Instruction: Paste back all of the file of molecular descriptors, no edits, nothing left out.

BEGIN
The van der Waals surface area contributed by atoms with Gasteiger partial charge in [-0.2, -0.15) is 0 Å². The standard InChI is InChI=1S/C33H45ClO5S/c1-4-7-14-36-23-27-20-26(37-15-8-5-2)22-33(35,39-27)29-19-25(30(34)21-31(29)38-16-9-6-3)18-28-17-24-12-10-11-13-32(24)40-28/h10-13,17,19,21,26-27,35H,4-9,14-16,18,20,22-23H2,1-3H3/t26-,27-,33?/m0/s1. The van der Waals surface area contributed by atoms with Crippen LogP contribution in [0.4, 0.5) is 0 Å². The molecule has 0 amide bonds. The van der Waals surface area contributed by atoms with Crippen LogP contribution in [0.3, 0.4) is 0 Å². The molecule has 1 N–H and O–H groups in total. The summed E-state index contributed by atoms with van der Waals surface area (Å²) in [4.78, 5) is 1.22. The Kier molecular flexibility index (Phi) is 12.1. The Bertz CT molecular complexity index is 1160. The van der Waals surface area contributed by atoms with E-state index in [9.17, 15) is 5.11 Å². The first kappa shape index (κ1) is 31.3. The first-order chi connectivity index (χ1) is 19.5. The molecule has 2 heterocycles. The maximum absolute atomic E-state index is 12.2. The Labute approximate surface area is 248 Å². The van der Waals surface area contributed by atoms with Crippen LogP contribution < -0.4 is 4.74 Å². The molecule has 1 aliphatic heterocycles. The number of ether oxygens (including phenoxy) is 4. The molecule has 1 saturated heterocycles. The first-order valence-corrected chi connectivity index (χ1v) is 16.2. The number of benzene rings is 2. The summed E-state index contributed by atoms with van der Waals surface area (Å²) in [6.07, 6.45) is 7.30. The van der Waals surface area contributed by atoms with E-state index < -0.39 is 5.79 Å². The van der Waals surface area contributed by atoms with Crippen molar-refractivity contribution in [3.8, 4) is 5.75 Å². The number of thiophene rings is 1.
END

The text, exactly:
The van der Waals surface area contributed by atoms with Gasteiger partial charge in [-0.2, -0.15) is 0 Å². The standard InChI is InChI=1S/C33H45ClO5S/c1-4-7-14-36-23-27-20-26(37-15-8-5-2)22-33(35,39-27)29-19-25(30(34)21-31(29)38-16-9-6-3)18-28-17-24-12-10-11-13-32(24)40-28/h10-13,17,19,21,26-27,35H,4-9,14-16,18,20,22-23H2,1-3H3/t26-,27-,33?/m0/s1. The van der Waals surface area contributed by atoms with Crippen LogP contribution in [0.4, 0.5) is 0 Å². The molecule has 0 amide bonds. The van der Waals surface area contributed by atoms with Crippen LogP contribution in [0.3, 0.4) is 0 Å². The molecule has 1 N–H and O–H groups in total. The summed E-state index contributed by atoms with van der Waals surface area (Å²) in [4.78, 5) is 1.22. The Kier molecular flexibility index (Phi) is 12.1. The Bertz CT molecular complexity index is 1160. The van der Waals surface area contributed by atoms with E-state index in [9.17, 15) is 5.11 Å². The first kappa shape index (κ1) is 31.3. The first-order chi connectivity index (χ1) is 19.5. The molecule has 2 heterocycles. The maximum absolute atomic E-state index is 12.2. The Labute approximate surface area is 248 Å². The van der Waals surface area contributed by atoms with Crippen LogP contribution < -0.4 is 4.74 Å². The molecule has 1 aliphatic heterocycles. The number of ether oxygens (including phenoxy) is 4. The molecule has 1 saturated heterocycles. The first-order valence-corrected chi connectivity index (χ1v) is 16.2. The number of benzene rings is 2. The summed E-state index contributed by atoms with van der Waals surface area (Å²) in [6.07, 6.45) is 7.30. The van der Waals surface area contributed by atoms with E-state index < -0.39 is 5.79 Å². The van der Waals surface area contributed by atoms with Crippen molar-refractivity contribution in [3.8, 4) is 5.75 Å². The number of thiophene rings is 1.